Cactus No. 91 by Kwangho Lee
Kwangho Lee

Cactus No. 91

2015 / 2018
Limited Edition, Edition of: 100, Signed
Limited Edition, Edition of: 100, Signed
31.5 x 25.6
43.3 x 34.6
Change Frame
Frame

Photo mount frame Hamburg, profile width: 20 mm, Spessart Oak, Natural, 37.0 x 31.1" (External dimensions)

Photo mount frame Hamburg, profile width: 20 mm, Canadian Maple, White, 37.0 x 31.1" (External dimensions)

On premium paper. Not mounted or framed. Shipped rolled.

Change Frame
Frame

Photo mount frame Hamburg, profile width: 20 mm, Spessart Oak, Natural, 48.8 x 40.2" (External dimensions)

Photo mount frame Hamburg, profile width: 20 mm, Canadian Maple, White, 48.8 x 40.2" (External dimensions)

On premium paper. Not mounted or framed. Shipped rolled.

$ 749.00
Plus tax and $ 34 in shipping. | Article No. KLE04
14009 Cactus No. 91 https://img-lumas-avensogmbh1.netdna-ssl.com/showimg_kle03_search.jpg 749 USD Kwangho Lee InStock /artists/cactus /artist/kwangho_lee /search/category/konzept_kreation/catalog/topics/ /search/category/stillleben/catalog/topics/ Lumas Art contemporary Seoul southkorea Korea Asia photorealistic Stilllife Abstraction Colors Pink Nature white green Realistic colorful Plant Oil hyperrealistic Cactus Painting creations concepts 2018-01-01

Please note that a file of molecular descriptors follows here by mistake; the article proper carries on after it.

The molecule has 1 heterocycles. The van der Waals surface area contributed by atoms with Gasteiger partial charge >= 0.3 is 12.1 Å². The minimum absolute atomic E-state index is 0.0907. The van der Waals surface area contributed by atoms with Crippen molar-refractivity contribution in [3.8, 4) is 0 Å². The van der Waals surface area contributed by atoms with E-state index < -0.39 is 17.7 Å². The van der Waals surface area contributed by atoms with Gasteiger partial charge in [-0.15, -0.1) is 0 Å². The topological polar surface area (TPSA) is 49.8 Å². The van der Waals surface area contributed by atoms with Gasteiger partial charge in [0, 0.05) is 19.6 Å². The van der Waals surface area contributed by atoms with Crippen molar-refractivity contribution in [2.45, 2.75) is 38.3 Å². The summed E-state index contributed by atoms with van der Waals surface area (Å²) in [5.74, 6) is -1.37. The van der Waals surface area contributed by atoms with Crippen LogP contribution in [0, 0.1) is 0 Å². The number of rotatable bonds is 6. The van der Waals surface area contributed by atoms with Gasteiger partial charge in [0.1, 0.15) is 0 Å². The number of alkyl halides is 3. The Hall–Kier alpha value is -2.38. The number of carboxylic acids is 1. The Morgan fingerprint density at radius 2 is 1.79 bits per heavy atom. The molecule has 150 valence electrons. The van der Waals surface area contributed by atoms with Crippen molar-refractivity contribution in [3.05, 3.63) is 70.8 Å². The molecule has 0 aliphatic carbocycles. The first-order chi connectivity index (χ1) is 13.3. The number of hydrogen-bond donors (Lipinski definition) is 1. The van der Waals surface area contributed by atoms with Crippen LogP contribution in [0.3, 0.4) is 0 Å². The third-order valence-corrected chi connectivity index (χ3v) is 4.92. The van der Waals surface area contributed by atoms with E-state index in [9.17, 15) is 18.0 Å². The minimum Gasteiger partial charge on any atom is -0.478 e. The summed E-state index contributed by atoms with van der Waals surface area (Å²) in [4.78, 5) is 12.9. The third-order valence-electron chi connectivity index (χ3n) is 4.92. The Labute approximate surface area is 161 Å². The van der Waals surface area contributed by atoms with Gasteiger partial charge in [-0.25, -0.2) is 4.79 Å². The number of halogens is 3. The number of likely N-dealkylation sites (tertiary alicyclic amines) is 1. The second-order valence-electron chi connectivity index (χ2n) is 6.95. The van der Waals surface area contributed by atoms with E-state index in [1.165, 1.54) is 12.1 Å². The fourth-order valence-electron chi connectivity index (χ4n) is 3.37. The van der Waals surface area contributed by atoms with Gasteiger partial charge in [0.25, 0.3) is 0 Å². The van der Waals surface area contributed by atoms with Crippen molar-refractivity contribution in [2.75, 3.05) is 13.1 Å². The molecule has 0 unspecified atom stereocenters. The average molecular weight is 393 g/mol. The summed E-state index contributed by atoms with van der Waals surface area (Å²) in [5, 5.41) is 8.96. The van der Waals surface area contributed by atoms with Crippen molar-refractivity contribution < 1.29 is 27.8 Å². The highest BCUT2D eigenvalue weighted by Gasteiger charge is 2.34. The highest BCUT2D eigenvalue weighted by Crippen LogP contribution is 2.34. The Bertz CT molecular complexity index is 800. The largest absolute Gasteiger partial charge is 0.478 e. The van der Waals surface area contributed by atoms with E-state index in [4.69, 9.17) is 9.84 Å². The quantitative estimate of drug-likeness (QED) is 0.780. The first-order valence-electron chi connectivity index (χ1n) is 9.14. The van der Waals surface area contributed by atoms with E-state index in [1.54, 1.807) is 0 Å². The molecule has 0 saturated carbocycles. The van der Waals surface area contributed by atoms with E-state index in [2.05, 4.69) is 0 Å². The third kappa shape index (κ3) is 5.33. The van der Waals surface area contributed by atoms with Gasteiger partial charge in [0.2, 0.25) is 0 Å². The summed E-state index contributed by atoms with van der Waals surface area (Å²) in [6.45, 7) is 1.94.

Background Information about Kwangho Lee
Introduction
Kwang-ho Lee is a Korean artist and university professor working in Seoul. He has been widely represented within Korean fine art circles but is still relatively unknown abroad. Considered to be at the forefront of the contemporary Korean realist movement, his work deals with the sensory experience of touch. Through his larger than life, hyper-realistic paintings he tries to make his viewers experience what it is like touch something, while merely looking at it. In his series, Cactus, the sheer size of the paintings – which measure up to nearly 10 feet – allows the cacti to take on a life of their own. The practice of painting the cacti as portraits pushes the viewer to search for a human gaze within the paintings, often resulting in a perceived reflection of oneself. In the words of Walter Benjamin, “To perceive the aura of an object, we look at means to invest it with the ability to look at us in return.”
Bio
Artist Kwang-ho Lee was born in 1967 in Seoul, South Korea. He studied painting and visual arts at Seoul National University. His work has appeared in many solo exhibitions throughout South Korea at prestigious galleries including the Kukje Gallery and the Hanjeon Plaza Gallery. Kwang-ho Lee lives and works in Seoul, where he is not only an artist, but also a university professor.